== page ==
Tip 3. When you’ve tried to speak with them and make amends but they just don’t listen, it’s time to move on. You may have the kindest heart and the best of intentions, but there will still be those who only see your weaknesses and flaws.
“If anyone will not welcome you or listen to your words, leave that home or town and shake the dust off your feet.” (Matthew 10:14)
Tip 4. Continue to be yourself, do what God has called you to do, and don’t let the harsh judgments of others change you. As Jesus said, turn the other cheek. In a world that is hard, be gentle. Let others know you are His by your love, even in the hard places. When you’ve done what you can do, it’s time to leave it to God to deal with.
“If possible, so far as it depends on you, be at peace with all men. Never take your own revenge, beloved, but leave room for the wrath of God, for it is written, “VENGEANCE IS MINE, I WILL REPAY,” says the Lord.” (Romans 12:18-19)
Tip 5. Because of pain, or shame, or embarrassment, you might be tempted to withdraw, but don’t. That’s what the enemy wants. Instead, surround yourself with those who know and love you best, who will build you up.
“And let us not neglect our meeting together, as some people do, but encourage one another, especially now that the day of his return is drawing near.” (Hebrews 10:25)
Tip 6. Let Him heal the hurt in you. You can’t afford to let a seed of bitterness or resentment take root in you. It only hurts you, not them. Their actions speak more about them than they do about you. But the pain is real. Acknowledge it, and ask Him to heal it.
“The LORD is close to the brokenhearted and saves those who are crushed in spirit” (Psalm 34:18).
Tip 7. Then in the future, you will be in a position of greater compassion, and you will be able to comfort others who go through similar hurts. Be generous with compassion.
“He comforts us in all our troubles so that we can comfort others. When they are troubled, we will be able to give them the same comfort God has given us.” (2 Corinthians 1:4)
He came to be close to us, to walk with us in the hard times in life. He was a walking, talking, breathing example to us for how to cope with the devastating encounters we face. When others reject us, He promises to never leave us and never forsake us. Turn to Him, the one who is close to the brokenhearted and saves the crushed in spirit.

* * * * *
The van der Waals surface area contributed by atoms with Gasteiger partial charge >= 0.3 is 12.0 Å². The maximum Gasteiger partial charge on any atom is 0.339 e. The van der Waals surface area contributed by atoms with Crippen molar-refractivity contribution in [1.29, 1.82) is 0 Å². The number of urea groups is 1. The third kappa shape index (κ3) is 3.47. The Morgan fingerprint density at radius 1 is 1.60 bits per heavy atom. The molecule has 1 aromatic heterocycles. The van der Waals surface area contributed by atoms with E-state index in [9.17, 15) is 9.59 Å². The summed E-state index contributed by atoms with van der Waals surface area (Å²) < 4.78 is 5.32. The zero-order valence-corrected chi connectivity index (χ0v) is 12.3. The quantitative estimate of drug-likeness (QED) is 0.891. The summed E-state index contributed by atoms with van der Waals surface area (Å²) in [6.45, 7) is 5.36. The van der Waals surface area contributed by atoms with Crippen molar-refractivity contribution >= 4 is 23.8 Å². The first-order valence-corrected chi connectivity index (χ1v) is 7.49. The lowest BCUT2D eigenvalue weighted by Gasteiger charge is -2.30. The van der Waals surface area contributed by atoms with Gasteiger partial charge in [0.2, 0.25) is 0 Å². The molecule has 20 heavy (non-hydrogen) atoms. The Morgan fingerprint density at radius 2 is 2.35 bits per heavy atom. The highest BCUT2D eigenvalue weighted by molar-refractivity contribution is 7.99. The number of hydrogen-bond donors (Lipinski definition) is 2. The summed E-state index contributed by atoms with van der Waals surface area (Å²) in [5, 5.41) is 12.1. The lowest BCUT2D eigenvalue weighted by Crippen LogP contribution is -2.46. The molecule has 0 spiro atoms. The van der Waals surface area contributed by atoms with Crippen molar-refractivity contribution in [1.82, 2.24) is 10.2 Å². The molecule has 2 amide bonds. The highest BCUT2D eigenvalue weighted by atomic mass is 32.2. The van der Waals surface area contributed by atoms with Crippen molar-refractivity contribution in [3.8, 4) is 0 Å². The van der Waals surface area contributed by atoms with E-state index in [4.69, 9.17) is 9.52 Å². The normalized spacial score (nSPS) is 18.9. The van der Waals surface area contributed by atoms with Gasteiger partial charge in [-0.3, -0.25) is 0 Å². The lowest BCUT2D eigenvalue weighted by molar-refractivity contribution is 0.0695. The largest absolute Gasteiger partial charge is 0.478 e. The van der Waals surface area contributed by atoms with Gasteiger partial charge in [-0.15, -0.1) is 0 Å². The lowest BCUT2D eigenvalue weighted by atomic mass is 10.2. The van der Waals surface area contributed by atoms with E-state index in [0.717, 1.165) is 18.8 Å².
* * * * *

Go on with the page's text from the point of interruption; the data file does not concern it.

When have you experienced Him near in your times of need? I’d love to hear in the comments below.
Because of Him, #HopePrevails!
(If you have a question you’d like Dr. B to answer, contact her here now. Your name and identity will be kept confidential.)
A short brief about Hope Prevails.
Insights from a Doctor’s Personal Journey through Depression
Dr. Michelle Bengtson
Speaking from personal and professional experience, a neuropsychologist unpacks what depression is, shows how it affects us spiritually, and offers hope for living the abundant life.
Neuropsychologist Offers Hope to Those Struggling with Depression
-By 2020, depression will be our greatest epidemic worldwide
- An estimated 350 million people worldwide suffer from some form of depression
- As with the bestselling My Stroke of Insight, the author experienced the same condition she treats
- Helpful features include personal stories, biblical truths, prayers, and music recommendations
In Hope Prevails, Dr. Bengtson writes with deep compassion and empathy, blending her extensive training and faith, to offer readers a hope that is grounded in God’s love and grace. She helps readers understand what depression is, how it affects them spiritually, and what, by God’s grace, it cannot do. The result is a treatment plan that addresses the whole person—not just chemical imbalances in the brain.
For those who struggle with depression and those that want to help them, Hope Prevails offers real hope for the future.
Hope Prevails is available now wherever books are sold. To find out more, see: http://drmichellebengtson.com/hope-prevails-book/.